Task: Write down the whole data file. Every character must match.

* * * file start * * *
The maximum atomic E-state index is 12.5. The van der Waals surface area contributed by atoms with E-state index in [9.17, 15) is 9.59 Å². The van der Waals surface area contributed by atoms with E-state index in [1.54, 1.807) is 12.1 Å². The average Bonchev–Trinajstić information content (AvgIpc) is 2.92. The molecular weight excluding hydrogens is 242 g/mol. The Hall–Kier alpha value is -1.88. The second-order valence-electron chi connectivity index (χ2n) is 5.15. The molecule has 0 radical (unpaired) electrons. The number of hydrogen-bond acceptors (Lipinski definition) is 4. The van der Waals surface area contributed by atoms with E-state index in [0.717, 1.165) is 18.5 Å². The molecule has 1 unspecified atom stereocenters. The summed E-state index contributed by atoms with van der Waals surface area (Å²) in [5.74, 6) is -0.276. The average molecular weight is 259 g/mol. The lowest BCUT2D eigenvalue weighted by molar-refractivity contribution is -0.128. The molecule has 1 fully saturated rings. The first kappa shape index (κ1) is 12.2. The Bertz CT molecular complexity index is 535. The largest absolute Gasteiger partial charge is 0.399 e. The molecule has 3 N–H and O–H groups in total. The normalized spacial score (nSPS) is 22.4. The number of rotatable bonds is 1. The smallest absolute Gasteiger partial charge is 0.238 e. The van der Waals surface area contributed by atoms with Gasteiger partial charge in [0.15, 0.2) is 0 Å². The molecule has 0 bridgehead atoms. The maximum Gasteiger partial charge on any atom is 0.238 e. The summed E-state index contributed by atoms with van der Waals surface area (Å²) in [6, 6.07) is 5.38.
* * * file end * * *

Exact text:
The maximum atomic E-state index is 12.5. The van der Waals surface area contributed by atoms with E-state index in [9.17, 15) is 9.59 Å². The van der Waals surface area contributed by atoms with E-state index in [1.54, 1.807) is 12.1 Å². The average Bonchev–Trinajstić information content (AvgIpc) is 2.92. The molecular weight excluding hydrogens is 242 g/mol. The Hall–Kier alpha value is -1.88. The second-order valence-electron chi connectivity index (χ2n) is 5.15. The molecule has 0 radical (unpaired) electrons. The number of hydrogen-bond acceptors (Lipinski definition) is 4. The van der Waals surface area contributed by atoms with E-state index in [0.717, 1.165) is 18.5 Å². The molecule has 1 unspecified atom stereocenters. The summed E-state index contributed by atoms with van der Waals surface area (Å²) in [5.74, 6) is -0.276. The average molecular weight is 259 g/mol. The lowest BCUT2D eigenvalue weighted by molar-refractivity contribution is -0.128. The molecule has 1 fully saturated rings. The first kappa shape index (κ1) is 12.2. The Bertz CT molecular complexity index is 535. The largest absolute Gasteiger partial charge is 0.399 e. The molecule has 3 N–H and O–H groups in total. The normalized spacial score (nSPS) is 22.4. The number of rotatable bonds is 1. The smallest absolute Gasteiger partial charge is 0.238 e. The van der Waals surface area contributed by atoms with Gasteiger partial charge in [0.15, 0.2) is 0 Å². The molecule has 0 bridgehead atoms. The maximum Gasteiger partial charge on any atom is 0.238 e. The summed E-state index contributed by atoms with van der Waals surface area (Å²) in [6, 6.07) is 5.38.